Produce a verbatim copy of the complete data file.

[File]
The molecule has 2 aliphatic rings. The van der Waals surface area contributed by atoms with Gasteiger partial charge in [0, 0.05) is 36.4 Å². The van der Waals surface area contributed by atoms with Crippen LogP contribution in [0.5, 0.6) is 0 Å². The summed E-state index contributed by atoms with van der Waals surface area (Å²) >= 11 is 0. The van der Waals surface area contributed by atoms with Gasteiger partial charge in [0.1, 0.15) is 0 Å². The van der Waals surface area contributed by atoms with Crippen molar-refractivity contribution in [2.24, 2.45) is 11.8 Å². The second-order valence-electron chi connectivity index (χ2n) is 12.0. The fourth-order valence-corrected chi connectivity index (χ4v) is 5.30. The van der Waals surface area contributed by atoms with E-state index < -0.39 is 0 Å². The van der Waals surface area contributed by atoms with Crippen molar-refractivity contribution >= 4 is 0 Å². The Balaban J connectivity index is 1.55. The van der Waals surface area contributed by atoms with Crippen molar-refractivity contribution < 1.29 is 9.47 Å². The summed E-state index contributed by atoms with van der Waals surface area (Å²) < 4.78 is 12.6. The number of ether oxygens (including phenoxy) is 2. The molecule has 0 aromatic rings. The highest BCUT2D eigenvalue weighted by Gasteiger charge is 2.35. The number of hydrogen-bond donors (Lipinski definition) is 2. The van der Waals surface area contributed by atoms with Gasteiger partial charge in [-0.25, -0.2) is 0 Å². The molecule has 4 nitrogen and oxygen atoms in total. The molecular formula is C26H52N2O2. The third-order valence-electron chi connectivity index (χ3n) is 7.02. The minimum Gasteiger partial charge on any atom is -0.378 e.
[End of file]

The molecule has 2 aliphatic rings. The van der Waals surface area contributed by atoms with Gasteiger partial charge in [0, 0.05) is 36.4 Å². The van der Waals surface area contributed by atoms with Crippen LogP contribution in [0.5, 0.6) is 0 Å². The summed E-state index contributed by atoms with van der Waals surface area (Å²) >= 11 is 0. The van der Waals surface area contributed by atoms with Gasteiger partial charge in [0.1, 0.15) is 0 Å². The van der Waals surface area contributed by atoms with Crippen molar-refractivity contribution in [2.24, 2.45) is 11.8 Å². The second-order valence-electron chi connectivity index (χ2n) is 12.0. The fourth-order valence-corrected chi connectivity index (χ4v) is 5.30. The van der Waals surface area contributed by atoms with E-state index < -0.39 is 0 Å². The van der Waals surface area contributed by atoms with Crippen molar-refractivity contribution >= 4 is 0 Å². The Balaban J connectivity index is 1.55. The van der Waals surface area contributed by atoms with Crippen molar-refractivity contribution < 1.29 is 9.47 Å². The summed E-state index contributed by atoms with van der Waals surface area (Å²) < 4.78 is 12.6. The number of ether oxygens (including phenoxy) is 2. The molecule has 0 aromatic rings. The highest BCUT2D eigenvalue weighted by Gasteiger charge is 2.35. The number of hydrogen-bond donors (Lipinski definition) is 2. The van der Waals surface area contributed by atoms with Gasteiger partial charge in [-0.25, -0.2) is 0 Å². The molecule has 4 nitrogen and oxygen atoms in total. The molecular formula is C26H52N2O2. The third-order valence-electron chi connectivity index (χ3n) is 7.02. The minimum Gasteiger partial charge on any atom is -0.378 e.